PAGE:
What is referred shoulder pain?

Referred shoulder pain occurs if the discomfort arises in an area away from the actual site of injury or issue. Remember that the pain in the shoulder region might be referred or triggered by an issue in another part of the body such as the spine or the neck. The pressure on the nerves from different causes can lead to the transmission of pain into the shoulder.

Usual causes of referred shoulder pain

Referred shoulder pain originating from the cervical spine is due to compression of a nerve and/or nerve root. There are various reasons why this occurs including muscle spasms, issues with the vertebral discs, spinal fractures, osteoarthritic-changes or tumors. Due to this, the pain is more common among the elderly.

If the nerve is compressed, its capability to convey information to areas it serves are disrupted. Since some nerves transport sensory information, it causes tingling or pins and needles sensation if crushed. Those that carry motor information that end up compressed can cause muscle weakness and oftentimes issues with movement and coordination.

Referred shoulder pain

The indications of referred shoulder pain depend on where the pain is referred from in the thoracic region but essentially includes pain radiating into the arm, chest, neck or shoulders.

What are the indications?

The indications of referred shoulder pain depend on where the pain is referred from in the thoracic region but essentially includes pain radiating into the arm, chest, neck or shoulders. Tingling or numbness in the fingers or hands might also be present accompanied by poor coordination and muscle weakness especially in the hands.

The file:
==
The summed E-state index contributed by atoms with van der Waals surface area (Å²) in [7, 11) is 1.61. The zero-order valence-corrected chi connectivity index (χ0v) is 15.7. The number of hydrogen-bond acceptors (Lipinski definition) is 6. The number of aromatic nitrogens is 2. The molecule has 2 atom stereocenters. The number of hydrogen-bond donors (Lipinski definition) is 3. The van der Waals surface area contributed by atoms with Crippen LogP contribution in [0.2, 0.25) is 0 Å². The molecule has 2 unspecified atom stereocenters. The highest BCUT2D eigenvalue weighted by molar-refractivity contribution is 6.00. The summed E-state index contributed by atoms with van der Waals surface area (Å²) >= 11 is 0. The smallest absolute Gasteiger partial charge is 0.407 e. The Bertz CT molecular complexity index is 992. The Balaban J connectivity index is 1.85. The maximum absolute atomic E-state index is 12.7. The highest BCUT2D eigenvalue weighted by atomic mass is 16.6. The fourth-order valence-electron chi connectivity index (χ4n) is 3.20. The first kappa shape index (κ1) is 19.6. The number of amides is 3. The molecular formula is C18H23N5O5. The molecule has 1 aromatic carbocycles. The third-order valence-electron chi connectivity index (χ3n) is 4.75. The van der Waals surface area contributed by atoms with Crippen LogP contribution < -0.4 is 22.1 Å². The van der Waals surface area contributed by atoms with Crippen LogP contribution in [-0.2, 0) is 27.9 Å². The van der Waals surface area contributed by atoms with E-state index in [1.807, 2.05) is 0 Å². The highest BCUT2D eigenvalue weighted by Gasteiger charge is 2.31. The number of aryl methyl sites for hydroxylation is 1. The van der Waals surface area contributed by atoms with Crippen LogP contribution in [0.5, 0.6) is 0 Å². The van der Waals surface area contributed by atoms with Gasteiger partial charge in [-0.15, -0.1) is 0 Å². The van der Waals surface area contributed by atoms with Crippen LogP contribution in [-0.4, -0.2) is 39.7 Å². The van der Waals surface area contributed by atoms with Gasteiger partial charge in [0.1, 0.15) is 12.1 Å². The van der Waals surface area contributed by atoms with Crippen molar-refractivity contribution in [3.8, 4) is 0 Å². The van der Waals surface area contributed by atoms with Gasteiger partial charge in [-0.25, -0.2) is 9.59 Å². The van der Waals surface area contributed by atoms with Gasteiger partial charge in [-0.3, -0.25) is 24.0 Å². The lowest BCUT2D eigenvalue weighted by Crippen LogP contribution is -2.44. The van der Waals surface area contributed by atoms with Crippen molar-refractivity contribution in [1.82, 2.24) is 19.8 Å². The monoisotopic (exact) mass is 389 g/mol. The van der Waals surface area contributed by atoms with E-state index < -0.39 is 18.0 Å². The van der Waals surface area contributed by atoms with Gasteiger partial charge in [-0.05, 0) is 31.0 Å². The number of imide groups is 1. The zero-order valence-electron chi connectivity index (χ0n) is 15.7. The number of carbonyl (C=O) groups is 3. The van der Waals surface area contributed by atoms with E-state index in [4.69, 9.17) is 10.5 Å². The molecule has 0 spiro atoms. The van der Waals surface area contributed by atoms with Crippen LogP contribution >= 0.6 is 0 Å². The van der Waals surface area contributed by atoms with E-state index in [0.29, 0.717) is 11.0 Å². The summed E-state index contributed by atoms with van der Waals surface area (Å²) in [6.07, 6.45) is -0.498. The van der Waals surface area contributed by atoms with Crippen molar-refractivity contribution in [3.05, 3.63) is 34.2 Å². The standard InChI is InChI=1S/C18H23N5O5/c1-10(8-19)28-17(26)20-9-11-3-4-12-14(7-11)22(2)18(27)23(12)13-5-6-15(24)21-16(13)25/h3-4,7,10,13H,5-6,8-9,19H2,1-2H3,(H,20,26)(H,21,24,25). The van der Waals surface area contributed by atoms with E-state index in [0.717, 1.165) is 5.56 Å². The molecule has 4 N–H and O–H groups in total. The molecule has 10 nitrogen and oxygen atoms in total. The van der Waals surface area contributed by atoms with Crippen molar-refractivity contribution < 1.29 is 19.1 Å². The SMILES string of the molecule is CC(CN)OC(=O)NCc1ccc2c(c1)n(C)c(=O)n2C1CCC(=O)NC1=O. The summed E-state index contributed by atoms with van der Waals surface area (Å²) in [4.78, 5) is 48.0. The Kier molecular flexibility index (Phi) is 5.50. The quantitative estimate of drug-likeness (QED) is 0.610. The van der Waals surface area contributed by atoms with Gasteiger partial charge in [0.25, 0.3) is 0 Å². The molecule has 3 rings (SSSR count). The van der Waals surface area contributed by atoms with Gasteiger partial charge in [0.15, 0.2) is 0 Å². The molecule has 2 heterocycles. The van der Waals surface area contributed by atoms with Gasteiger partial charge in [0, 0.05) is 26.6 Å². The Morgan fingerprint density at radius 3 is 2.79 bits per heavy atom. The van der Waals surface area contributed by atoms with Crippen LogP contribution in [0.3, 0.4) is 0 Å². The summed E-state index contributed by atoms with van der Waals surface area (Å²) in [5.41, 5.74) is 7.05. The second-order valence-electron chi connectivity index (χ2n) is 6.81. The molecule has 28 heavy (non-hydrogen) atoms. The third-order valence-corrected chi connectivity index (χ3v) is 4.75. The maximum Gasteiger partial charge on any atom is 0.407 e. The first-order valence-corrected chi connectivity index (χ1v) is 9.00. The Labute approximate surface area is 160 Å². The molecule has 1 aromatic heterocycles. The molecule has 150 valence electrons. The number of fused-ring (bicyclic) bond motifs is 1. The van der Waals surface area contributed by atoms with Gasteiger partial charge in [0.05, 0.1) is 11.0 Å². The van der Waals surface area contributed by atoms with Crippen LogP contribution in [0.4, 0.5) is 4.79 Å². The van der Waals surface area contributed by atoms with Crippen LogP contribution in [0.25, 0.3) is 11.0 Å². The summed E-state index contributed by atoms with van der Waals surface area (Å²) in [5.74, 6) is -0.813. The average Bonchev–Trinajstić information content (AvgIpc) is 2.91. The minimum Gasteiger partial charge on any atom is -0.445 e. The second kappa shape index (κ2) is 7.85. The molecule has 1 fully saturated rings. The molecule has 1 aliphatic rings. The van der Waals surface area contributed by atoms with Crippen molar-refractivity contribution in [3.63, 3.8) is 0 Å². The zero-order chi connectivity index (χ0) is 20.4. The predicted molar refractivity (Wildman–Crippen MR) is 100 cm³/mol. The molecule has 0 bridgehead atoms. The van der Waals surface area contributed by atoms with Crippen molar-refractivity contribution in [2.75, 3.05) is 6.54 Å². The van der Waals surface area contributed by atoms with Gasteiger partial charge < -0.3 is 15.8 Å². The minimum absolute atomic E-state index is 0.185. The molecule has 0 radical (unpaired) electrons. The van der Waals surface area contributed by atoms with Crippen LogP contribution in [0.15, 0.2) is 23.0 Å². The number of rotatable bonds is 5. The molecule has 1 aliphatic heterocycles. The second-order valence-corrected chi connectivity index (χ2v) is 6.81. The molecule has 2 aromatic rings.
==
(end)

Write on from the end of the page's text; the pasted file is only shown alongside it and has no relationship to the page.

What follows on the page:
Depending on the level the area is located, the pain and weakness can occur in various areas.

Damage between the C4 and C5 causes the following:

  • Pain or discomfort at the base of the neck radiating to the shoulder and upper arm
  • Weakness in the biceps with some shoulder numbness

Damage between the C5 and C6 level causes the following:

  • Neck pain that radiates to the shoulder and scapula, down to the outside surface of the arm.
  • Weakness in the biceps along with numbness throughout the thumb and index finger.

Damage between the C6 and C7 causes the following:

  • Pain that spread from the neck and shoulder up to the external surface of the arm to the middle finger
  • Weakening of the triceps with diminished sensation throughout the rear of the hand and middle finger
  • The symptoms might settle if the hands are placed on top of the head that might alleviate the pressure on the nerve by increasing the area amidst the cervical vertebrae.

What must I do?

If an individual has referred shoulder pain, it should be carefully assessed by a doctor to ensure that there are no serious underlying issues responsible. The suitable treatment can be started if needed.

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